X

Modern Luxury

Join Us
and Receive


· Free subscription to Mensbook's digital edition
· Recommendations to the best Mensbook has to offer
· Special access to VIP events across the city

By signing up you agree to receive occasional emails, invitations to future events, offers and newsletters from Modern Luxury. For more information, see our Privacy Policy and T&Cs.

Congratulations

You're subscribed.

Add Other Modern Luxury Cities

Aspen

Atlanta

Boston

Chicago

California

Dallas

Hamptons

Hawaii

Houston

Las Vegas

Los Angeles

Miami

New York

Orange County

Palm Beach

Philadelphia

Mens

San Diego

San Francisco

Scottsdale

Silicon Valley

South Florida

Texas

Washington D.C.

No thanks

Thank you
for joining us.

You'll recieve a confirmation e-mail shortly.

Close

David Lee Roth Designs His Vegas Residency to be Personal and Intimate

David Lee Roth Designs His Vegas Residency to be Personal and Intimate

March 18, 2020 by

Jason R. Latham Jason R. Latham

Legendary rocker David Lee Roth struts into House of Blues Las Vegas for his new residency.

“Las Vegas is no longer Rat Pack,” David Lee Roth says. “It’s Journey, Aerosmith and me; Gaga, rodeos and UFC!” It is 9AM on a Wednesday, and while the rest of us are just semiawake, the 65-year-old singer and recently installed House of Blues headliner is already dialed up to 11. That’s not unexpected, if you’re familiar with Roth’s manic persona, though this day is especially unique, as the former Van Halen frontman (and genius who brought us “Just Like Paradise”) has recently watched Dolemite Is My Name on Netflix and is conducting this interview as Rudy Ray Moore, unabashedly aware and fully reveling in his legendary status. “I’m the California Casanova, Lawrence of La Brea; I’m the f***in’ fire they trying to put out!” he proclaims. “There’s an adage that if they draw a political cartoon of you, then you’ve made it,” he posits. “But if you can get to the point where they draw a silhouette of you and four generations recognize it—they say, ‘There’s Elvis, there’s Gaga, and there’s Diamond Dave!’—I’m one of those people!” Roth’s residency, which takes off Jan. 8, will mark his second attempt at a Las Vegas show. He debuted a lounge act in the mid-’90s that was infamous for eschewing much of Van Halen’s hit catalog in favor of cover tunes. This time, he’s sticking to the classics from his solo career and his time as the band’s frontman, and promising audiences an up-close-and-personal experience. “Las Vegas is the most swingin’-est, coolest, hottest place because of the venues,” Roth says. “Even the best stall for lap dances—that’s the smallest venue, one performer, one witness.” While House of Blues isn’t exactly one-on-one, the intimacy of the venue is partly what drew Roth to the residency. “If you can see somebody’s eyebrows, then you have a connection,” he says. “Las Vegas is full contact, and I guess I’m back to that lap dance again.”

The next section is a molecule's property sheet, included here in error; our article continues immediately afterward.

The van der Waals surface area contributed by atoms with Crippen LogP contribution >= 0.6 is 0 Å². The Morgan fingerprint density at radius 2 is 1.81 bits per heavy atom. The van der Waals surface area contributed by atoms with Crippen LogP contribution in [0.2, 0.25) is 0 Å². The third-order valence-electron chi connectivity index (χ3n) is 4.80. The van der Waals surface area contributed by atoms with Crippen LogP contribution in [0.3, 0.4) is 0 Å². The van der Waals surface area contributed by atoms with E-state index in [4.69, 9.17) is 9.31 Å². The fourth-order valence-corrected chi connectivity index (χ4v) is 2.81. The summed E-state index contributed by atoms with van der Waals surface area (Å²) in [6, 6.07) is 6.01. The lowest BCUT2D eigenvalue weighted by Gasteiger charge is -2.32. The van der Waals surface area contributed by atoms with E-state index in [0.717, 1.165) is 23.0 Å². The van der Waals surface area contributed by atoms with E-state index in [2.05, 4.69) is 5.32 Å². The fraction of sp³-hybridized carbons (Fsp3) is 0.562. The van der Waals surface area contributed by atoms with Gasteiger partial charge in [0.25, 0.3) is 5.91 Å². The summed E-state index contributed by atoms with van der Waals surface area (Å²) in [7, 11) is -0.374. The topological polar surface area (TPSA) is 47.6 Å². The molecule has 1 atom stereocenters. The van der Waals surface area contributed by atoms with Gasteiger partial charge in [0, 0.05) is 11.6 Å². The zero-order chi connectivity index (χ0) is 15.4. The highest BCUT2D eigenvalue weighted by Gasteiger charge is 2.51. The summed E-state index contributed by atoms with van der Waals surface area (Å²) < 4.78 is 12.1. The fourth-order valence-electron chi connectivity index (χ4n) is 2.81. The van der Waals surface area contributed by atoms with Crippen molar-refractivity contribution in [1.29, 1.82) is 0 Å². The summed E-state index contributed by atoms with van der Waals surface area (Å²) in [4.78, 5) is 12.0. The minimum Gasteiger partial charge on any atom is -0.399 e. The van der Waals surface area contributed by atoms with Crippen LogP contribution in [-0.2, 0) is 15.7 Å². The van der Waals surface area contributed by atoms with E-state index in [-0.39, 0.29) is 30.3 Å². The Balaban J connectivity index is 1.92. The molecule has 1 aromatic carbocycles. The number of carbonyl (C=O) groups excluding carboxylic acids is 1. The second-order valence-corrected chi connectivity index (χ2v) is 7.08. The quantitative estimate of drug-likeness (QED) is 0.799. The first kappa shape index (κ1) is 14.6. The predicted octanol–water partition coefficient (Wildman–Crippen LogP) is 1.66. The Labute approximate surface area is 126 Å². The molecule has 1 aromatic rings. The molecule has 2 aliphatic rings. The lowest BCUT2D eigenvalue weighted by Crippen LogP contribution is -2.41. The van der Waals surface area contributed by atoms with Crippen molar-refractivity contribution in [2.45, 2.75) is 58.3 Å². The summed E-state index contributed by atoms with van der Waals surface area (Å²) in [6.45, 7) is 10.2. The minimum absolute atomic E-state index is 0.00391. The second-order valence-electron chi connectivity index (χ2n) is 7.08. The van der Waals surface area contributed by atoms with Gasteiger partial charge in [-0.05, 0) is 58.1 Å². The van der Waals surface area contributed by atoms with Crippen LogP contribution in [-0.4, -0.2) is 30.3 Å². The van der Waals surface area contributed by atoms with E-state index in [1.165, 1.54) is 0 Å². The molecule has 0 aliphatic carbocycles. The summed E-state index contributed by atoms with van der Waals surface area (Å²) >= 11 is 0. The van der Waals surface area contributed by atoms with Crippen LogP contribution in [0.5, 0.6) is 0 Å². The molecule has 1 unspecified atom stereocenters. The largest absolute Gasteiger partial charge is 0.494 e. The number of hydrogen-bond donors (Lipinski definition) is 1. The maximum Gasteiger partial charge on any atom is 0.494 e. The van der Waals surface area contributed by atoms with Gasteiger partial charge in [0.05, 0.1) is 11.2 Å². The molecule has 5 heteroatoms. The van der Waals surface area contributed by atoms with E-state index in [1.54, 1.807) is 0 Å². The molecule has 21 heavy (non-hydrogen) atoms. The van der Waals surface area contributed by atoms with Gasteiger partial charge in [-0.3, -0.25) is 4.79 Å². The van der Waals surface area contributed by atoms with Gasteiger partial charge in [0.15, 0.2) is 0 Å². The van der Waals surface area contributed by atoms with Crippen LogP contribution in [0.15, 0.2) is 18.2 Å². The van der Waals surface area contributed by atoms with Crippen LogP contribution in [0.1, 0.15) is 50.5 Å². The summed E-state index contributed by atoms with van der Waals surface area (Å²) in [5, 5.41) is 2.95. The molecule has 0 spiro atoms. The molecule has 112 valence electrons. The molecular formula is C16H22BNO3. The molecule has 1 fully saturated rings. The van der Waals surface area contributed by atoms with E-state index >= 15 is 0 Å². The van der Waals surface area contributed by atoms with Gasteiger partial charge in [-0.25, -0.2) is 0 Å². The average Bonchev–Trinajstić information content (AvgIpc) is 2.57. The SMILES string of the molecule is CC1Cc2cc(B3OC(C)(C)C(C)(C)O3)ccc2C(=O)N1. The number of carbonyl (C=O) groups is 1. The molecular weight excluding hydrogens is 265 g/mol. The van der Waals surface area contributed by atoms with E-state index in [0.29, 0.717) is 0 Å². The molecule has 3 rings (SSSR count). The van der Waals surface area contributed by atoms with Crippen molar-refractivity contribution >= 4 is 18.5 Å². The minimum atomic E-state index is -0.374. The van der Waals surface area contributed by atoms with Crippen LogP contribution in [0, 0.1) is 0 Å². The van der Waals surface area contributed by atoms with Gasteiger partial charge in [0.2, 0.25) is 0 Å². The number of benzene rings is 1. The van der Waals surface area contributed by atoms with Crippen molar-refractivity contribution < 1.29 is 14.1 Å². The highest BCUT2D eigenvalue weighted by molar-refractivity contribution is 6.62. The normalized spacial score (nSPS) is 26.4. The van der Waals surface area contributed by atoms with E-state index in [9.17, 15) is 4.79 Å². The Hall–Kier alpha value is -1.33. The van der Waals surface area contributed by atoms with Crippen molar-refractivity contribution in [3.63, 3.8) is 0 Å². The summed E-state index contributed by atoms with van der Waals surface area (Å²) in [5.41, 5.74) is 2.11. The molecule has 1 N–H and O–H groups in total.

David Lee Roth Designs His Vegas Residency to be Personal and Intimate

March 18, 2020 by Jason R. Latham

Legendary rocker David Lee Roth struts into House of Blues Las Vegas for his new residency.

“Las Vegas is no longer Rat Pack,” David Lee Roth says. “It’s Journey, Aerosmith and me; Gaga, rodeos and UFC!” It is 9AM on a Wednesday, and while the rest of us are just semiawake, the 65-year-old singer and recently installed House of Blues headliner is already dialed up to 11. That’s not unexpected, if you’re familiar with Roth’s manic persona, though this day is especially unique, as the former Van Halen frontman (and genius who brought us “Just Like Paradise”) has recently watched Dolemite Is My Name on Netflix and is conducting this interview as Rudy Ray Moore, unabashedly aware and fully reveling in his legendary status. “I’m the California Casanova, Lawrence of La Brea; I’m the f***in’ fire they trying to put out!” he proclaims. “There’s an adage that if they draw a political cartoon of you, then you’ve made it,” he posits. “But if you can get to the point where they draw a silhouette of you and four generations recognize it—they say, ‘There’s Elvis, there’s Gaga, and there’s Diamond Dave!’—I’m one of those people!” Roth’s residency, which takes off Jan. 8, will mark his second attempt at a Las Vegas show. He debuted a lounge act in the mid-’90s that was infamous for eschewing much of Van Halen’s hit catalog in favor of cover tunes. This time, he’s sticking to the classics from his solo career and his time as the band’s frontman, and promising audiences an up-close-and-personal experience. “Las Vegas is the most swingin’-est, coolest, hottest place because of the venues,” Roth says. “Even the best stall for lap dances—that’s the smallest venue, one performer, one witness.” While House of Blues isn’t exactly one-on-one, the intimacy of the venue is partly what drew Roth to the residency. “If you can see somebody’s eyebrows, then you have a connection,” he says. “Las Vegas is full contact, and I guess I’m back to that lap dance again.”